Officer accused of lying to a judge

November 12, 2014

slo sheriffBy KAREN VELIE and DANIEL BLACKBURN

A member of the San Luis Obispo County Sheriff’s Narcotics Task Force is under investigation for allegedly lying in a search warrant affidavit in order to gain access to a San Miguel man’s home and vehicle.

The raid resulted in the reported discovery of about a fourth of an ounce of methamphetamine and the arrest of a 42-year-old man for possession of a controlled substance for sale and driving with a suspended license. All those charges have been dropped subsequent to the perjury allegations, according to court documents.

AJ Santana, an investigator for the district attorney’s office who had spent the last year working as a member of the narcotics task force, had an office at the sheriff’s department.

On Aug. 27, Santana filed an affidavit with San Luis Obispo County Superior Court Judge Rita Federman seeking a warrant to search the home of Tommy Clay Pappas and his red Acura Legend for evidence of drug dealing. Santana was successful in his request to have the affidavit sealed by the court in order to protect an ongoing investigation, according to the warrant.

On Sept. 3, several members of the NTF were watching the San Miquel home where Pappas had stayed on and off for about a month when he drove away in the Acura, according to the sheriff’s department incident report.

Deputy Al Barger followed the suspect for several miles before pulling him over. During the stop, Pappas appeared to swallow something large, Barger reported.

Other officers, including Santana, served a warrant on the home where they reportedly found a small amount of meth.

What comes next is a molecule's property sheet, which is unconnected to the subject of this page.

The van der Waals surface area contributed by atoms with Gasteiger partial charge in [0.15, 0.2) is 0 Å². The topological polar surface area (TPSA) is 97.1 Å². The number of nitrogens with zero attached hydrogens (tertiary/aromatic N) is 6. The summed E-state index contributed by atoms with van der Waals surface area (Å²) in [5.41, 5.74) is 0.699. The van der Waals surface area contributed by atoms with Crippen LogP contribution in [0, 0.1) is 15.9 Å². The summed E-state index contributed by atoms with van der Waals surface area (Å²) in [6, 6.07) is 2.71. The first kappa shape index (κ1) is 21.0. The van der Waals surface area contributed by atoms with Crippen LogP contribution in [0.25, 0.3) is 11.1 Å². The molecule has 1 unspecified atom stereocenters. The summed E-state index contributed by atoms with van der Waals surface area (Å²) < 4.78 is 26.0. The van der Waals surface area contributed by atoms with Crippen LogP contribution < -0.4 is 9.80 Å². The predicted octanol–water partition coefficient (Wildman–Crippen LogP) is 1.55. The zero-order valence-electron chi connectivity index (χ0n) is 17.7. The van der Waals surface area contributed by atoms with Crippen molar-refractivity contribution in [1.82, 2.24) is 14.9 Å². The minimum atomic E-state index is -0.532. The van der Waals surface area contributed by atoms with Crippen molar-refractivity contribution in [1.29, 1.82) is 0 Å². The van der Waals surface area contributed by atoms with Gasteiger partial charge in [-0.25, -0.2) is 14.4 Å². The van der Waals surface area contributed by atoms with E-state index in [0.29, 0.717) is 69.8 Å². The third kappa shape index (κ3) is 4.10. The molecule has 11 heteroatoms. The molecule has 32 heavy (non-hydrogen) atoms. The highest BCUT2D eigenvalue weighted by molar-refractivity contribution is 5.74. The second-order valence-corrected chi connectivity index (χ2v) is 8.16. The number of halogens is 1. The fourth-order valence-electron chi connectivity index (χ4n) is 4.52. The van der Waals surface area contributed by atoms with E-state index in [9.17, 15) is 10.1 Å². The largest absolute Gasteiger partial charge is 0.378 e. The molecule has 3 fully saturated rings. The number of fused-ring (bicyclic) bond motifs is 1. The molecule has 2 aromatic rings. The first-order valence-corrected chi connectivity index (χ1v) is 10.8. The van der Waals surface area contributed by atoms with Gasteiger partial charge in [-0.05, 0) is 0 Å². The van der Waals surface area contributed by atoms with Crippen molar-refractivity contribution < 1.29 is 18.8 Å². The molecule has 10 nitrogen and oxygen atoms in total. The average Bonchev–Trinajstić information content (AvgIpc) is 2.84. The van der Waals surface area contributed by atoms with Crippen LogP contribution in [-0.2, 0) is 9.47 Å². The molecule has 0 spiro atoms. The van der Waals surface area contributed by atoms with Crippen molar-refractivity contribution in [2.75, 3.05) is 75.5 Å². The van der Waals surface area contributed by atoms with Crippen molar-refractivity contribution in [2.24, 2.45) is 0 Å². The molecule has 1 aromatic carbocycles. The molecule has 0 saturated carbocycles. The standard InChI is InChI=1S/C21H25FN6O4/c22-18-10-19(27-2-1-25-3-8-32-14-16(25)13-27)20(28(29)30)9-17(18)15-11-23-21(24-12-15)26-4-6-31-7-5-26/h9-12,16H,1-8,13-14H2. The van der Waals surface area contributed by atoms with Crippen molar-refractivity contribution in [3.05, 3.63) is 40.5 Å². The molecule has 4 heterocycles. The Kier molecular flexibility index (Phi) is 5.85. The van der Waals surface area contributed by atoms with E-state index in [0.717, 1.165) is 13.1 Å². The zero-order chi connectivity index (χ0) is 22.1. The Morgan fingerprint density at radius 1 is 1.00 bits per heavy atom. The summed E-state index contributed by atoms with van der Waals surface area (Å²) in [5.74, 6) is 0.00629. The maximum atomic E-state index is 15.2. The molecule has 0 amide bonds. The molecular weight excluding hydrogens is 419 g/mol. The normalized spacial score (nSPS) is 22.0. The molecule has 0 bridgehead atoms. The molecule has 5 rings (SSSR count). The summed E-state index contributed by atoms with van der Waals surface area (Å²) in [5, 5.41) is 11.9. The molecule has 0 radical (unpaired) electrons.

Pappas was transported back to the San Miquel home to be interviewed by Santana. In his report, Santana said that while Pappas denied swallowing anything, Pappas did give Santana permission to have a doctor pump his stomach.

Members of the narcotics team then transported Pappas to Twin Cities Community Hospital in Templeton, where a doctor put a scope down his throat and reportedly saw a baggie. The doctor then pumped Pappas’ stomach which produced a Ziploc baggie containing 3.8 grams of methamphetamine, according to the incident report.

However, while Pappas said he did agree to an x-ray Santana said was needed to look for a possible bullet, Pappas denies giving permission to the officers to scope or pump his stomach. Santana, who was not shot during the arrest, said he did not know why the officer said he might have been.

On Sept. 22, during Pappas’ pre-preliminary hearing, San Luis Obispo County Superior Court Judge Ginger Garrett ruled to keep Pappas remanded in jail with his bail set a $25,000. Pappas pled not guilty to a felony charge of possessing narcotics for sale and three misdemeanor charges of driving with a suspended license.

After it was discovered Santana allegedly lied to a judge, the sheriff’s department notified the district attorney’s office of the perjury allegation.

On Oct. 15, the district attorney’s office made a motion to drop all charges against Pappas because of a lack of evidence.

Two days later, then-District Attorney Gerald Shea and his elected successor Dan Dow placed Santana on paid administrative leave, district attorney officials said.

On Nov. 8, Pappas was released from the San Luis Obispo County Jail. The next day he was admitted into a sober living facility in Lompoc which he had applied to stay in several months prior to his arrest, Pappas said.

Asked about the incident and its aftermath, Chief Deputy District Attorney Jerret C. Gran told CalCoastNews, “Dow has a plan, and the first order is the investigation.”

Should an investigation support allegations of perjury, it is likely that the case with be sent to the California Attorney General’s Office for further investigation, with criminal prosecution a possibility.

“We have three separate standards to look at — administrative, criminal and Brady,” Gran said.

Police officers who have been proven dishonest are sometimes referred to as “Brady cops.” Because of the Brady v. Maryland U.S. Supreme Court ruling, prosecutors are required to notify defendants and their attorneys whenever a law enforcement official involved in their case has a sustained record for knowingly lying in an official capacity.